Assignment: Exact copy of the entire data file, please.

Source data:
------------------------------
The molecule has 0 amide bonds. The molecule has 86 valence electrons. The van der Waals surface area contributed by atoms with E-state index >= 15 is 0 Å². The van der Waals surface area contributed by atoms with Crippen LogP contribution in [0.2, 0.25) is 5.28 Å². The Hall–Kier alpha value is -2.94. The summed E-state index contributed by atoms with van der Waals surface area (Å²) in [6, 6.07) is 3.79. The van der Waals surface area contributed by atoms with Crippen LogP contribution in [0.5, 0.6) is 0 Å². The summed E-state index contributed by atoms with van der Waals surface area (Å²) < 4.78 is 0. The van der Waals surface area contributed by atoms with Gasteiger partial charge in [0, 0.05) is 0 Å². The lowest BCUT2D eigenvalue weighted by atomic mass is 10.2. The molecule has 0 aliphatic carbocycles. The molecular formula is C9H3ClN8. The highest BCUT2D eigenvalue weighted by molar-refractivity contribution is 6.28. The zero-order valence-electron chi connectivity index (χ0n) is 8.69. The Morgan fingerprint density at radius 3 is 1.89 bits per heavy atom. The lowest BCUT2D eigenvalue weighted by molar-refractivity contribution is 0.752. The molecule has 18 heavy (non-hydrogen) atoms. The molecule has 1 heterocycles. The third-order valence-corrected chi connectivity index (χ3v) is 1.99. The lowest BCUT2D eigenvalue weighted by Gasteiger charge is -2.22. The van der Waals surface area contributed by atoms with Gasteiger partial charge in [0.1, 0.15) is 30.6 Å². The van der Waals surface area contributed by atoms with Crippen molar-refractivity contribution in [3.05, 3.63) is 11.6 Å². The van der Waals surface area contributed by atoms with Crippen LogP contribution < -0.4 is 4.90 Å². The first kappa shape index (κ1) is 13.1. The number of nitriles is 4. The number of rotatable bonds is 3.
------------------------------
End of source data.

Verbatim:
The molecule has 0 amide bonds. The molecule has 86 valence electrons. The van der Waals surface area contributed by atoms with E-state index >= 15 is 0 Å². The van der Waals surface area contributed by atoms with Crippen LogP contribution in [0.2, 0.25) is 5.28 Å². The Hall–Kier alpha value is -2.94. The summed E-state index contributed by atoms with van der Waals surface area (Å²) in [6, 6.07) is 3.79. The van der Waals surface area contributed by atoms with Crippen LogP contribution in [0.5, 0.6) is 0 Å². The summed E-state index contributed by atoms with van der Waals surface area (Å²) < 4.78 is 0. The van der Waals surface area contributed by atoms with Gasteiger partial charge in [0, 0.05) is 0 Å². The lowest BCUT2D eigenvalue weighted by atomic mass is 10.2. The molecule has 0 aliphatic carbocycles. The molecular formula is C9H3ClN8. The highest BCUT2D eigenvalue weighted by molar-refractivity contribution is 6.28. The zero-order valence-electron chi connectivity index (χ0n) is 8.69. The Morgan fingerprint density at radius 3 is 1.89 bits per heavy atom. The lowest BCUT2D eigenvalue weighted by molar-refractivity contribution is 0.752. The molecule has 18 heavy (non-hydrogen) atoms. The molecule has 1 heterocycles. The third-order valence-corrected chi connectivity index (χ3v) is 1.99. The lowest BCUT2D eigenvalue weighted by Gasteiger charge is -2.22. The van der Waals surface area contributed by atoms with Gasteiger partial charge in [0.1, 0.15) is 30.6 Å². The van der Waals surface area contributed by atoms with Crippen molar-refractivity contribution in [3.05, 3.63) is 11.6 Å². The van der Waals surface area contributed by atoms with Crippen LogP contribution < -0.4 is 4.90 Å². The first kappa shape index (κ1) is 13.1. The number of nitriles is 4. The number of rotatable bonds is 3.